Tom Hicks needed a Texas hero to save his franchise, or so he thought.
They don't cast heroes like Nolan Ryan anymore -- big and strong, honest and direct, pitcher, banker and rancher. Hicks, the owner of the Texas Rangers, recruited Ryan and asked him to rescue his club from the rut of sustained mediocrity.
Ryan assumed the presidency of the Rangers 16 months ago. He inherited Jon Daniels as his general manager, an odd couple at first glance.
Ryan was the Hall of Fame pitcher, the lifelong Texan, the pride of the old school. Daniels was half his age, with an economics degree from Cornell and a resume that included the donation of Adrian Gonzalez to the San Diego Padres.
Ryan stuck with Daniels, convinced the Rangers did not need to start over yet again. That patience has paid off sooner than either man imagined, with the Rangers already challenging the Angels' dominance in the American League West, the first dividend of a game plan that could give the Angels fits for years to come.
The Angels lead the Rangers by half a game in the AL West. The teams face off six times in the next 10 days, with three games in Texas starting Monday and three in Anaheim next week.
"For a long time, this organization did not have a true identity," Daniels said. "We have a pretty clear vision of who we are right now."
Hicks did not need Ryan to save the franchise so much as he needed Ryan to save him from Scott Boras.
In 1999, Hicks' first full season as owner, the Rangers won the AL West for the third time in four years. They had lost in the first round of the playoffs all three times, twice by sweep.
Boras sold Hicks on two remedies: Alex Rodriguez for $252 million and Chan Ho Park for $65 million. Rodriguez was terrific -- and, as we now know, on steroids -- and Park was terrible.
But, as the Angels learned in the late 1980s and early 1990s, spending on free agents at the expense of scouting and player development can result in a vicious cycle of mediocrity.
Fans in large markets won't pay to see a rebuilding team, or so goes the argument. So you try to put a winner on the field every year, and you end up with a bunch of .500 teams.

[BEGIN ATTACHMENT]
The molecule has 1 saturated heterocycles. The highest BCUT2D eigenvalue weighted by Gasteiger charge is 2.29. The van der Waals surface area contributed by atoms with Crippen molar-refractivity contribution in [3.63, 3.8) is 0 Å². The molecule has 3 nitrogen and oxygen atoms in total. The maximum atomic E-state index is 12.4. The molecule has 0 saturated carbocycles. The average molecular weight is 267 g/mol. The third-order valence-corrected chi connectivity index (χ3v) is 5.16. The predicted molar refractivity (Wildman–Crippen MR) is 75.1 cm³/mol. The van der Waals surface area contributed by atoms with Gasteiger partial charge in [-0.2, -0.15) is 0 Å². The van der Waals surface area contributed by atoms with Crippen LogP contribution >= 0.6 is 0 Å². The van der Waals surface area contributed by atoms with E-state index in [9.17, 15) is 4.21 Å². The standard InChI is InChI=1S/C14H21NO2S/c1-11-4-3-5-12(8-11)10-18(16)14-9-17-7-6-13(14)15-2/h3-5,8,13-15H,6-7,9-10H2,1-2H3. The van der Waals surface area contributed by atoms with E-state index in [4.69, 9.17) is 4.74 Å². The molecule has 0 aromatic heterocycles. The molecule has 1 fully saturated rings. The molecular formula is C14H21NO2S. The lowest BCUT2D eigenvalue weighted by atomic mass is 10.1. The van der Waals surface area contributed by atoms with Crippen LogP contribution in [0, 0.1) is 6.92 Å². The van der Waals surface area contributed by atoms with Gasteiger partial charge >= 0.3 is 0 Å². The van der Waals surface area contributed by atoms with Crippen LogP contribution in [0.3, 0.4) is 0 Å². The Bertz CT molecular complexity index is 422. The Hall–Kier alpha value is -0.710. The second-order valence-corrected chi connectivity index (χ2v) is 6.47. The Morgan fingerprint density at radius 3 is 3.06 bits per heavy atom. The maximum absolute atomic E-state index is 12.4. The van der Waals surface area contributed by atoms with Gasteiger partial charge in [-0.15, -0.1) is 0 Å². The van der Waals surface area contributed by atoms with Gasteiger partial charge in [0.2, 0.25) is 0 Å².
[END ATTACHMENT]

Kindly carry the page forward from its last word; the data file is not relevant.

In 2006, Daniels' first year as general manager, the Rangers went for broke. They traded the unheralded duo of Gonzalez and Chris Young for veteran pitching in January, signed Kevin Millwood from Team Boras for $60 million, traded for Carlos Lee in July and finished two games under .500.
Not a disaster by any means, except for the Gonzalez trade. Yet, for the sixth time in seven years, the Rangers did not finish within 10 games of a playoff spot.
That was enough of that, Daniels decided. The time had come to turn away from the long-term contracts to free agents, to turn toward developing players from within, particularly pitchers.
For 2007, the Rangers hoarded draft picks. They let Gary Matthews Jr. go and got two picks from the Angels. They let Lee go and got two picks from the Houston Astros. With their five first-round picks that year, the Rangers selected four pitchers.
They signed Eric Gagne and Kenny Lofton to one-year contracts, then traded them in July for prospects -- Gagne to the Boston Red Sox for David Murphy, now a starting outfielder, and Lofton to the Cleveland Indians for top catching hopeful Max Ramirez.
And, in what might turn out to be the best trade of the decade, they bid farewell to Mark Teixeira. Hicks first offered him $140 million, Boras said no, and the Rangers traded their best player to the Atlanta Braves, 15 months before he would become a free agent.
Teixeira got $180 million from the New York Yankees, so he won. But so did the Rangers, with this return: Elvis Andrus, now their shortstop; Jarrod Saltalamacchia, now their catcher; Matt Harrison, now in their starting rotation; and Neftali Feliz, just converted to a reliever at triple A in the hope he might provide the late-season bullpen boost that Francisco Rodriguez did for the Angels in 2002.
"You're not going to find a better arm," Daniels said of Feliz.
The rebuilding took some time, although not as much time as the Rangers thought. Even after Daniels traded for slugger Josh Hamilton last year, he hoped Texas could contend again in 2010.
The attendance did fall, to 1.9 million last year, from 2.9 million a decade earlier. However, as Daniels learned -- and subsequently explained to Ryan -- the fans would support a long-term plan so long as management would explain what it was, and why it ought to work.
"We probably have a culture of fans, unlike most clubs, that are exceptionally in tune with our minor league teams and players," Daniels said. "We almost get more backlash when we talk about trading our guys than otherwise."
Ryan set about erasing the good-hit, no-pitch caricature of the Rangers. The Rangers posted a 5.37 earned-run average last season, worst in the major leagues. Their starters pitched the fewest innings of any rotation in the majors.